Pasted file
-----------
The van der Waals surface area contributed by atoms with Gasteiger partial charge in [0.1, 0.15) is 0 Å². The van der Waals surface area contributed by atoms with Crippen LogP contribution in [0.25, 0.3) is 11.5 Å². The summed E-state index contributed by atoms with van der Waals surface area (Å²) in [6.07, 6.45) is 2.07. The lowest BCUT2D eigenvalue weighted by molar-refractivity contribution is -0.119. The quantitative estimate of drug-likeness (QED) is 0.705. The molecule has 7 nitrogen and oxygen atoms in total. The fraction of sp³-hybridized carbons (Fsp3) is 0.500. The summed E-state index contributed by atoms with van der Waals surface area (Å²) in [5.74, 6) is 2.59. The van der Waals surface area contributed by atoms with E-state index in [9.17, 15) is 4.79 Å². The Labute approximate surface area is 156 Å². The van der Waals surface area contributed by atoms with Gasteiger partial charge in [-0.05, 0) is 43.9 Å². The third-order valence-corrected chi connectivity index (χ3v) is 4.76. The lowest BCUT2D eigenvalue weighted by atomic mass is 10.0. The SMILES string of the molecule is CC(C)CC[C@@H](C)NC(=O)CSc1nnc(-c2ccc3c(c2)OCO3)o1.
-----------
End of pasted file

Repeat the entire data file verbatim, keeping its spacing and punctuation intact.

The van der Waals surface area contributed by atoms with Gasteiger partial charge in [0.1, 0.15) is 0 Å². The van der Waals surface area contributed by atoms with Crippen LogP contribution in [0.25, 0.3) is 11.5 Å². The summed E-state index contributed by atoms with van der Waals surface area (Å²) in [6.07, 6.45) is 2.07. The lowest BCUT2D eigenvalue weighted by molar-refractivity contribution is -0.119. The quantitative estimate of drug-likeness (QED) is 0.705. The molecule has 7 nitrogen and oxygen atoms in total. The fraction of sp³-hybridized carbons (Fsp3) is 0.500. The summed E-state index contributed by atoms with van der Waals surface area (Å²) in [5.74, 6) is 2.59. The van der Waals surface area contributed by atoms with E-state index in [9.17, 15) is 4.79 Å². The Labute approximate surface area is 156 Å². The van der Waals surface area contributed by atoms with Gasteiger partial charge in [-0.05, 0) is 43.9 Å². The third-order valence-corrected chi connectivity index (χ3v) is 4.76. The lowest BCUT2D eigenvalue weighted by atomic mass is 10.0. The SMILES string of the molecule is CC(C)CC[C@@H](C)NC(=O)CSc1nnc(-c2ccc3c(c2)OCO3)o1.